YOUR CART 0 items - $0.00
Roll over image to enlarge (scroll to zoom)

United States Navy - New Orleans

Item NMC-7292
October 23, 1862 Acting Ensign Sydney Beck
Price: $165.00


Original Civil War soldier's letter. 1 page written in period ink.

New Orleans
October 23rd 1862

Dear Annie,

I find that my stack of paper is getting so reduced that I will have to lay in a new supply, but as the steamer goes tomorrow, I will scratch you a few lines on this remnant of a once well stocked portfolio. I suppose you have received my letter announcing my promotion before this time. I now sport the uniform of the former lieutenant, viz a gold strip around my arm, a silver anchor in my shoulder straps and all sorts of fancy fixings in my cap: wreath, anchors, etc.. I will have my carte de visite taken before long in full uniform. And see if everyone in New Brunswick agrees with everyone here. Short, I am the finest looking officer in uniform in this fleet. I am enjoying myself very much here. I just returned last night from a visit up the country where a horse and n****r are always at my beck (not nearest for a pen) and where there is the prettiest little women in the area, rich and only nineteen. I have formed a great many, very pleasant, acquaintances here among the ladies here. And I have received a great many kindnesses from them. Particularly when I was sick that I shall never forget. I received Nate’s letter last night and was very much shocked to hear of Abel Williamson’s death. He has been an intimate friend of mine for a good many years, and he had a great many fine traits of character. They seem to drop off so fast, that I always when I see a newspaper turn at once to the list of deaths expecting to see someone I know.

I was glad to hear that the shell boxes arrived home safely, as they are so frail. I was afraid some of the shell would be broken off before they reached home. The Captain is very well and is looking forward with pleasure to spending a winter in this climate, which is now and will continue to be, pleasant time delightful. He has also got a lot of shells and boxes which he is going to take home. There is no doubt that we will be here all winter and I am very glad it is so. For I could not possibly be more pleasantly situated than I am now. I have everything done for me by my friends here to make the time pass pleasantly. And the Captain encourages me in keeping up friendly intercourse with them. There will be a fight at Mobile before long and I am going to try to get over there with my friend Mr. Johnson on his vessel till the fight is over and then come back here. Unless a 68 pound shot and I should come in contact, in which case I should not probably return. I hear regularly from Harmon and others in New Brunswick and I am sorry to say oftener than I do from home. I gather from their letters that there is nothing new in New Brunswick. But that it is the same dull place as of old Dr. Campbell according to all accounts is inaugurating a new routine in the college and Harmon now writes to me that it will be necessary to study. Who have you got for a minister in Dr. Wilson’s place. And who is Professor Crosby’s. I occasionally indulge in the dissipation of going to church. But New Orleans is not a church going place. Do you know if Kate Adams received the piece of music I sent her? It is the favorite song of the Secesh in this state and is really a very pretty thing. But now my dear Annie, I must wind up as I want to answer Tate’s letter. Cousin Sam sends a great deal of love to all and says there is no use of his writing as he can get all the news from me. With love to all.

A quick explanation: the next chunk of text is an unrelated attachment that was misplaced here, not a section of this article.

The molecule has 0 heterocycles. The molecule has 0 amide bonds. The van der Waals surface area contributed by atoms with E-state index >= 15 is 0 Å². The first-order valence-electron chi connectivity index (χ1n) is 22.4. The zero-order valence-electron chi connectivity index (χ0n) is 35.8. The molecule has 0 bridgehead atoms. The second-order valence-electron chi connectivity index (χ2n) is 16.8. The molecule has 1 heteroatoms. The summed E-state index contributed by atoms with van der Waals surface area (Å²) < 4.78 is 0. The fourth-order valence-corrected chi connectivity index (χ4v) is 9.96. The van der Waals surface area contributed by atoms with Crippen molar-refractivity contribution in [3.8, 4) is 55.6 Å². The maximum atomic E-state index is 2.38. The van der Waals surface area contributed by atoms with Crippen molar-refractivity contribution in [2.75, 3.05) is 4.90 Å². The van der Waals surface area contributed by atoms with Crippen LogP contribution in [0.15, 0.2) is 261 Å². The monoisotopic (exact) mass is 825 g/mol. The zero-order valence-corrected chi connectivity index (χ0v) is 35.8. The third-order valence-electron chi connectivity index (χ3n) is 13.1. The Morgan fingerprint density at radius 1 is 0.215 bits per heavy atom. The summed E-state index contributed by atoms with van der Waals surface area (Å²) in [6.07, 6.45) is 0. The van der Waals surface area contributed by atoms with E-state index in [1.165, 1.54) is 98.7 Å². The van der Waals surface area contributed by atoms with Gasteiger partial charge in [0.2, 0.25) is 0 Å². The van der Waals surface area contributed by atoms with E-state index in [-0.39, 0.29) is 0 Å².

Believe me ever your affectionate,


Write soon.